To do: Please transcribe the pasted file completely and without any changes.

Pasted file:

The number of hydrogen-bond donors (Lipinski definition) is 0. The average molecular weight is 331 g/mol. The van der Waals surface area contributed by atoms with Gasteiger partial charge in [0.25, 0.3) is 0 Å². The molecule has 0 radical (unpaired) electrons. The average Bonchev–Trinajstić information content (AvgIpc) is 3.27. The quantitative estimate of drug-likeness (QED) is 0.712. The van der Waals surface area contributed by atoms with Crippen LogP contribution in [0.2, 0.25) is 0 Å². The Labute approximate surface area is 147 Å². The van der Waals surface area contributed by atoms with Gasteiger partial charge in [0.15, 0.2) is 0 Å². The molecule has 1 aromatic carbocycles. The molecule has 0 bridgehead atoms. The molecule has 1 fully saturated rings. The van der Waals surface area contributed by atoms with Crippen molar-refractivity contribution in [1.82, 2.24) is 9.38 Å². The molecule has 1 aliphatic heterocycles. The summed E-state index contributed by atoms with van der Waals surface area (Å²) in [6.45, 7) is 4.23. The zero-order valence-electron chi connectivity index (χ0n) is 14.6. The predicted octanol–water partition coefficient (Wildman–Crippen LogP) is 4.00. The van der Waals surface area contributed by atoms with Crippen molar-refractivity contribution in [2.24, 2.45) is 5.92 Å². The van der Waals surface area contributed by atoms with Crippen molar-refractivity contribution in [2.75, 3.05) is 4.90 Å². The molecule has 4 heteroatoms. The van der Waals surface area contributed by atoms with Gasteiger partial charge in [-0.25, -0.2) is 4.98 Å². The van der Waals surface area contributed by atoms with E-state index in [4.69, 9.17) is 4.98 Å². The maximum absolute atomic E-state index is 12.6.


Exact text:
The number of hydrogen-bond donors (Lipinski definition) is 0. The average molecular weight is 331 g/mol. The van der Waals surface area contributed by atoms with Gasteiger partial charge in [0.25, 0.3) is 0 Å². The molecule has 0 radical (unpaired) electrons. The average Bonchev–Trinajstić information content (AvgIpc) is 3.27. The quantitative estimate of drug-likeness (QED) is 0.712. The van der Waals surface area contributed by atoms with Crippen LogP contribution in [0.2, 0.25) is 0 Å². The Labute approximate surface area is 147 Å². The van der Waals surface area contributed by atoms with Gasteiger partial charge in [0.15, 0.2) is 0 Å². The molecule has 1 aromatic carbocycles. The molecule has 0 bridgehead atoms. The molecule has 1 fully saturated rings. The van der Waals surface area contributed by atoms with Crippen molar-refractivity contribution in [1.82, 2.24) is 9.38 Å². The molecule has 1 aliphatic heterocycles. The summed E-state index contributed by atoms with van der Waals surface area (Å²) in [6.45, 7) is 4.23. The zero-order valence-electron chi connectivity index (χ0n) is 14.6. The predicted octanol–water partition coefficient (Wildman–Crippen LogP) is 4.00. The van der Waals surface area contributed by atoms with Crippen molar-refractivity contribution in [2.24, 2.45) is 5.92 Å². The van der Waals surface area contributed by atoms with Crippen molar-refractivity contribution in [2.75, 3.05) is 4.90 Å². The molecule has 4 heteroatoms. The van der Waals surface area contributed by atoms with Gasteiger partial charge in [-0.25, -0.2) is 4.98 Å². The van der Waals surface area contributed by atoms with E-state index in [4.69, 9.17) is 4.98 Å². The maximum absolute atomic E-state index is 12.6.